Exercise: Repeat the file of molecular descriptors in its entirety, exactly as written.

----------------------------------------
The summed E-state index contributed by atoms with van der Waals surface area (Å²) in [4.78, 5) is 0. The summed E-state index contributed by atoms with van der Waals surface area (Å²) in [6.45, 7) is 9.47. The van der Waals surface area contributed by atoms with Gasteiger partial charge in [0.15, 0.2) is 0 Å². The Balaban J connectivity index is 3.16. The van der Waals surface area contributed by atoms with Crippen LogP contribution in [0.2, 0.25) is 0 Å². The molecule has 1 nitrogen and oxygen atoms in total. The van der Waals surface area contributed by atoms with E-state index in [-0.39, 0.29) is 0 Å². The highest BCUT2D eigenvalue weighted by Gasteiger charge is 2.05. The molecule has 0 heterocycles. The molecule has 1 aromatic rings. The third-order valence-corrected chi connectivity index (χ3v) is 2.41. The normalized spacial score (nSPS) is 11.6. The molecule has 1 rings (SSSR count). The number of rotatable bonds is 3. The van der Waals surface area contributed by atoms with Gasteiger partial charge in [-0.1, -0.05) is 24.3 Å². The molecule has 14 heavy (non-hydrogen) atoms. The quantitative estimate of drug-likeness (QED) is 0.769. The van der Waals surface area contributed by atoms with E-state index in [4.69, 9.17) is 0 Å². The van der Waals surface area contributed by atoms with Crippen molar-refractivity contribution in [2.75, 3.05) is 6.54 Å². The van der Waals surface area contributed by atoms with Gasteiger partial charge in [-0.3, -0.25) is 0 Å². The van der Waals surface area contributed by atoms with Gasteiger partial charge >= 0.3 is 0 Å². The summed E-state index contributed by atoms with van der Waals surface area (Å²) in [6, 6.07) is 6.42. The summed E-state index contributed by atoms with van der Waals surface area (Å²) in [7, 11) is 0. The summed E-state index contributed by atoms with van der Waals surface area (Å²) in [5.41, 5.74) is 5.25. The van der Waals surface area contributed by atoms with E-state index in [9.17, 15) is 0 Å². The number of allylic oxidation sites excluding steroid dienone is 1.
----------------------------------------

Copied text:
The summed E-state index contributed by atoms with van der Waals surface area (Å²) in [4.78, 5) is 0. The summed E-state index contributed by atoms with van der Waals surface area (Å²) in [6.45, 7) is 9.47. The van der Waals surface area contributed by atoms with Gasteiger partial charge in [0.15, 0.2) is 0 Å². The Balaban J connectivity index is 3.16. The van der Waals surface area contributed by atoms with Crippen LogP contribution in [0.2, 0.25) is 0 Å². The molecule has 1 nitrogen and oxygen atoms in total. The van der Waals surface area contributed by atoms with E-state index in [-0.39, 0.29) is 0 Å². The highest BCUT2D eigenvalue weighted by Gasteiger charge is 2.05. The molecule has 0 heterocycles. The molecule has 1 aromatic rings. The third-order valence-corrected chi connectivity index (χ3v) is 2.41. The normalized spacial score (nSPS) is 11.6. The molecule has 1 rings (SSSR count). The number of rotatable bonds is 3. The van der Waals surface area contributed by atoms with Gasteiger partial charge in [-0.1, -0.05) is 24.3 Å². The molecule has 14 heavy (non-hydrogen) atoms. The quantitative estimate of drug-likeness (QED) is 0.769. The van der Waals surface area contributed by atoms with E-state index in [4.69, 9.17) is 0 Å². The van der Waals surface area contributed by atoms with Crippen molar-refractivity contribution in [2.75, 3.05) is 6.54 Å². The van der Waals surface area contributed by atoms with Gasteiger partial charge in [-0.3, -0.25) is 0 Å². The van der Waals surface area contributed by atoms with Gasteiger partial charge >= 0.3 is 0 Å². The summed E-state index contributed by atoms with van der Waals surface area (Å²) in [6, 6.07) is 6.42. The summed E-state index contributed by atoms with van der Waals surface area (Å²) in [7, 11) is 0. The summed E-state index contributed by atoms with van der Waals surface area (Å²) in [5.41, 5.74) is 5.25. The van der Waals surface area contributed by atoms with E-state index in [9.17, 15) is 0 Å². The number of allylic oxidation sites excluding steroid dienone is 1.